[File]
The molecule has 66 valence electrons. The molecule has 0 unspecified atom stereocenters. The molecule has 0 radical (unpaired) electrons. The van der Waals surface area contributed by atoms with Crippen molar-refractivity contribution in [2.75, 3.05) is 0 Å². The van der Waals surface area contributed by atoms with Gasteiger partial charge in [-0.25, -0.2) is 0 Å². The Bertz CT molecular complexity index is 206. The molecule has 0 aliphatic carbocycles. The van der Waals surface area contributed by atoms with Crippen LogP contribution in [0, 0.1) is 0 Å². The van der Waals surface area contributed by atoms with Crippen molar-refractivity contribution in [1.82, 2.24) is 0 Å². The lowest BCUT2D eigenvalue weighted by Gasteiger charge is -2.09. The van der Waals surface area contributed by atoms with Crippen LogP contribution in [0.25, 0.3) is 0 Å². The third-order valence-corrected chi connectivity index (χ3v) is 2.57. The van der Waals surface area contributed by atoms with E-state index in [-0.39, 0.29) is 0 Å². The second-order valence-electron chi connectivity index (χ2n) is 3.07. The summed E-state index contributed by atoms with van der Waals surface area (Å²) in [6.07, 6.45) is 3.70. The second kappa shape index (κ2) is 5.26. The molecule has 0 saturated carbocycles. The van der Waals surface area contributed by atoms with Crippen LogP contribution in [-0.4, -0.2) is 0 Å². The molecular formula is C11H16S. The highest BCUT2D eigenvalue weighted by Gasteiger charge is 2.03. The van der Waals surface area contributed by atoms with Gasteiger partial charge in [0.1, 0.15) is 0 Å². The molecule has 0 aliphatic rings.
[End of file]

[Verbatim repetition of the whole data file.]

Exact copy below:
The molecule has 66 valence electrons. The molecule has 0 unspecified atom stereocenters. The molecule has 0 radical (unpaired) electrons. The van der Waals surface area contributed by atoms with Crippen molar-refractivity contribution in [2.75, 3.05) is 0 Å². The van der Waals surface area contributed by atoms with Gasteiger partial charge in [-0.25, -0.2) is 0 Å². The Bertz CT molecular complexity index is 206. The molecule has 0 aliphatic carbocycles. The van der Waals surface area contributed by atoms with Crippen LogP contribution in [0, 0.1) is 0 Å². The van der Waals surface area contributed by atoms with Crippen molar-refractivity contribution in [1.82, 2.24) is 0 Å². The lowest BCUT2D eigenvalue weighted by Gasteiger charge is -2.09. The van der Waals surface area contributed by atoms with Crippen LogP contribution in [0.25, 0.3) is 0 Å². The third-order valence-corrected chi connectivity index (χ3v) is 2.57. The van der Waals surface area contributed by atoms with E-state index in [-0.39, 0.29) is 0 Å². The second-order valence-electron chi connectivity index (χ2n) is 3.07. The summed E-state index contributed by atoms with van der Waals surface area (Å²) in [6.07, 6.45) is 3.70. The second kappa shape index (κ2) is 5.26. The molecule has 0 saturated carbocycles. The van der Waals surface area contributed by atoms with Crippen LogP contribution in [-0.4, -0.2) is 0 Å². The molecular formula is C11H16S. The highest BCUT2D eigenvalue weighted by Gasteiger charge is 2.03. The van der Waals surface area contributed by atoms with Gasteiger partial charge in [0.1, 0.15) is 0 Å². The molecule has 0 aliphatic rings.